There will be a lot of new technology to break down and support!
Not a lot. Most of the distribution can be to existing mobile phones or MP3 players. So, for each district you are looking at one laptop (the OLPCs are designed to be rugged and if they are becoming the possession of the families there is an interest in protecting them) and perhaps several MP3 players (they are also very rugged and now quite cheap <$20 retail). You would naturally use the laptop model that is that is chosen for the national education system, or one for which support should be available. And anyway, how much does it cost under the old print system to get books to pastors? And they are culturally inappropriate books, in foreign languages!
This scheme gives the power to the local church!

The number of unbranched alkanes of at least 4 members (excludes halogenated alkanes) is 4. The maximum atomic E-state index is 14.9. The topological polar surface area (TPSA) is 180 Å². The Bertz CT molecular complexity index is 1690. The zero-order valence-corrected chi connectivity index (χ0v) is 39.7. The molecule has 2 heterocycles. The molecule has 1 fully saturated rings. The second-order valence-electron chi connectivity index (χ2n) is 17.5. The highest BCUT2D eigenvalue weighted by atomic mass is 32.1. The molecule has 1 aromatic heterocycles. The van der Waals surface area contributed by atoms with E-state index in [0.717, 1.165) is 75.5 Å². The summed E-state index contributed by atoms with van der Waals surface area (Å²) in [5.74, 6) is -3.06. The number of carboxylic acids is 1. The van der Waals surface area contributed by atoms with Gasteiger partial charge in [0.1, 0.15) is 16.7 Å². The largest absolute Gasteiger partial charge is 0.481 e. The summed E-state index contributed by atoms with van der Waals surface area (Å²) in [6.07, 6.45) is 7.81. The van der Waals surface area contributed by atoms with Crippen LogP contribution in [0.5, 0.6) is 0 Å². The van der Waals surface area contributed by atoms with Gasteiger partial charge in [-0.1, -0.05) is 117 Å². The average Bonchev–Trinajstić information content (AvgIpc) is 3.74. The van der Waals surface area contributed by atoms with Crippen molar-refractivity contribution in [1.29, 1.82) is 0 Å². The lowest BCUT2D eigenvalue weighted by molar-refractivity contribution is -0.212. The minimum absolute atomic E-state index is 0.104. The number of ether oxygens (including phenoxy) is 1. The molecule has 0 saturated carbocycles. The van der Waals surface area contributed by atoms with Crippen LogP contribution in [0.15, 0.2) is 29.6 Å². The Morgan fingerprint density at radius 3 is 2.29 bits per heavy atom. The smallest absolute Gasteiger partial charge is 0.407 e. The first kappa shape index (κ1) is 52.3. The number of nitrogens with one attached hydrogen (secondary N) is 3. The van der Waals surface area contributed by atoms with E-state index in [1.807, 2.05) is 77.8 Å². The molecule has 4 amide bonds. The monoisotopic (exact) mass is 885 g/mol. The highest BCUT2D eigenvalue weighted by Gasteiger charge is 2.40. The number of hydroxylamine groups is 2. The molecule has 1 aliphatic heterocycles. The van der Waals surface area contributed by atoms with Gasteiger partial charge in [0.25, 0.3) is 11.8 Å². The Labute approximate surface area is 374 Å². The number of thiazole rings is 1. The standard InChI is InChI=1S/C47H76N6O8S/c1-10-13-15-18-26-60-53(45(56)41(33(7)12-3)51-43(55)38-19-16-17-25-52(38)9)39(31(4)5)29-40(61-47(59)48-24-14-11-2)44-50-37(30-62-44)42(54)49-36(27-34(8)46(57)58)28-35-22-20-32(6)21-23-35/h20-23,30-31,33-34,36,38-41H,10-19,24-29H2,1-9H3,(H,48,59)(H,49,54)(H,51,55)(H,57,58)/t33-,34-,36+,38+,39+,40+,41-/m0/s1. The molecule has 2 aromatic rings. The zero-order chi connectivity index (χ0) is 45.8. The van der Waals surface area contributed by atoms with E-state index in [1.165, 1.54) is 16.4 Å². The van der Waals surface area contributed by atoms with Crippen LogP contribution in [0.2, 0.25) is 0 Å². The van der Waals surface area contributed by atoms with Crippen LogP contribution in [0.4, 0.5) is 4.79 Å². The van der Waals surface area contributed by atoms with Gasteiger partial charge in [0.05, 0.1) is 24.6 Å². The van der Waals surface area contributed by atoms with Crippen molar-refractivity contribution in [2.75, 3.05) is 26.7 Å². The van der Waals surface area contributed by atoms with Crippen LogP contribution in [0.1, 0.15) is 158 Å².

Yes! Great isn't it :) Print allowed foreign missions, missionaries and ministries to produce “great” resources for the poor people people of the land. This way they get assisted to produce resources for themselves. If they start out doing Matthew Henry in Kisangali, how long do you think it will take before some pastors also produce their own “texts” dealing with locally raised issues? Where has print ever achieved that degree of localisation?
This scheme will reduce the motivation for literacy in places with low literacy rates :(
First, get your priorities right! What are you about? Helping people become clones of the West? Or deepening their understanding? Second, if you think this little project will have a bigger impact than radio, TV and mobile phones you have a higher view of its potential than I have ;) Literacy as we have known it for 500 years is under threat, but this project will not contribute much to the change, though it does work with it rather than resist... “Literacy” and “books” are not idols to be worshiped but a technology and skill that are no longer as dominant as they once were – do not make the dominant technology of the past a fetish object!